Their main brand differentiators reflect that. Lingoda is the only language school offering 450,000 live classes per year at any time of the day (or night).

Also, by choosing to segment their brand marketing, the team avoided costly competition for other demographics such as college students or hobby learners — already bombarded with pitches from other language learning apps.

By choosing to focus on one major customer segment, Lingoda managed to ensure steady growth numbers, thanks to a solid performance at the lower stages of the brand funnel — brand consideration and brand preference.

At the same time, they are very lean in their process and creative with their marketing. So there are several lessons other brands could borrow from them.

1. Use Gamification for Customer Retention

Usage of language learning apps increased during the pandemic. According to Duolingo, some 30 million people attempted to learn a new language on their app in 2020.

But how many people maintained their learning streak for 6+ months and turned into paying customers? As one informal survey of Duolingo users found, the overall completion rate for Spanish courses was less than 0.01%.

New customer acquisition can leave a big dent in your marketing budget. A lot of language students get disengaged midway and drop their studies. That’s why Lingoda goes at length to retain as many people as they can — and they worked out a very cool, gamified strategy for that. It includes:

  • Marathon courses — special 3, 6, or 12-month learning courses with a cashback reward of €50 to €1000 if the student attends 90% of classes.

  • Language Sprint — a quarterly promotion event, based on the “challenge” concept. If you take a 3-month Language Sprint learning challenge, you can get up to 100% of the course cost refunded to you.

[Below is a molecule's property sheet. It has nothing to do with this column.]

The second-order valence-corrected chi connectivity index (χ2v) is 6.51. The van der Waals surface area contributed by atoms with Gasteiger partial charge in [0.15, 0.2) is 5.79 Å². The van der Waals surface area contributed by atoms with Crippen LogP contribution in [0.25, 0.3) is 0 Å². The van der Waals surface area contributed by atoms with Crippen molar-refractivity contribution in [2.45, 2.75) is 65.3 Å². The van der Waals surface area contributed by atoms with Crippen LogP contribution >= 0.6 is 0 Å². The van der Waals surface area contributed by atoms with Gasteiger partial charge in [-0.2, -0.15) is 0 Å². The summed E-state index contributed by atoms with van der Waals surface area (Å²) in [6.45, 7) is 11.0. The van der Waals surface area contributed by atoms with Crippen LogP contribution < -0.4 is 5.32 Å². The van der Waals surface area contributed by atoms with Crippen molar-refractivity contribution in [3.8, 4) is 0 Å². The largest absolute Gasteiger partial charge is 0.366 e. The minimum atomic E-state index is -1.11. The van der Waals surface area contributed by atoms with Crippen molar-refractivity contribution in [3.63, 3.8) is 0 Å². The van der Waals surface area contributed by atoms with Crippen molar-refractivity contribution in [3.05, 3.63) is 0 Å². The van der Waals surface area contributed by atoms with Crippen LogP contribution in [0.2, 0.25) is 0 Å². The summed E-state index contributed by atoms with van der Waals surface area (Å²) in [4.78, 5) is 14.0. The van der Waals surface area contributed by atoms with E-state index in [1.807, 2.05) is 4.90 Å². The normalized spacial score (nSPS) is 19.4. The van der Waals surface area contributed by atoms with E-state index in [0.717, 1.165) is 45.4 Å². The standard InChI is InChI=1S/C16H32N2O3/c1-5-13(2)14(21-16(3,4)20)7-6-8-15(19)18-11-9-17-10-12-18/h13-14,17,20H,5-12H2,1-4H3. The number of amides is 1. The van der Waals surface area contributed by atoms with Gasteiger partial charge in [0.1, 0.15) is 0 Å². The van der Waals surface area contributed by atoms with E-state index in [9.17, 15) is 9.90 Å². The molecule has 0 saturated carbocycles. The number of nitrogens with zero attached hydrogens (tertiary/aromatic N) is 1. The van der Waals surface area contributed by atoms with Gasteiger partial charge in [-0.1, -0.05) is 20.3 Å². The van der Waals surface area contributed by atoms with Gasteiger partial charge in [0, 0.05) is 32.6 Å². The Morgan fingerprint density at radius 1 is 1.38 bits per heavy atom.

Lingoda heavily promotes both reward schemes via influencers marketing — one of their pillar activities — mainly via expat and travel bloggers/vloggers.

The Takeaway: For many language learning products, user retention is a problem as people lose motivation halfway through. You may try to win people back with repeating email nudges or small time-sensitive discounts — but that’s what every product does.

Lingoda, however, decided to try a more daring strategy. Their rewards system bolsters our natural competitiveness and then slaps an attractive cash reward on top — and this approach works for them.

2. Build Your Marketing Based on Customer Knowledge

Lingoda was founded with a clear brand mission:

“We aim to empower even the busiest people to master a language anywhere, anytime.”

By “the busiest people” Lingoda assumes two types of targets:

  • Adult professionals (over college students or leisure learners), who want to achieve specific professional goals.

  • Expats who want to feel more integrated within a host country, move abroad, or gain more self-confidence at work.

It follows that most of their brand marketing is centered on increasing brand awareness among these targets and communicating the main brand advantages to them.

Influencer marketing is their go-to strategy for that. If you follow any expat YouTubers, you’ve probably seen a Lingoda ad insert more than once.

Martina Lovrinov, Global Influencer Marketing Manager for Lingoda, mentioned that Lingoda manages over 100 YouTube partners, completely in-house. They are selective with whom they work with in terms of brand fit and audience segmentation, but not necessarily audience numbers.

As Lovrinov says, they often choose to work with micro-influencers, over big-name YouTube stars: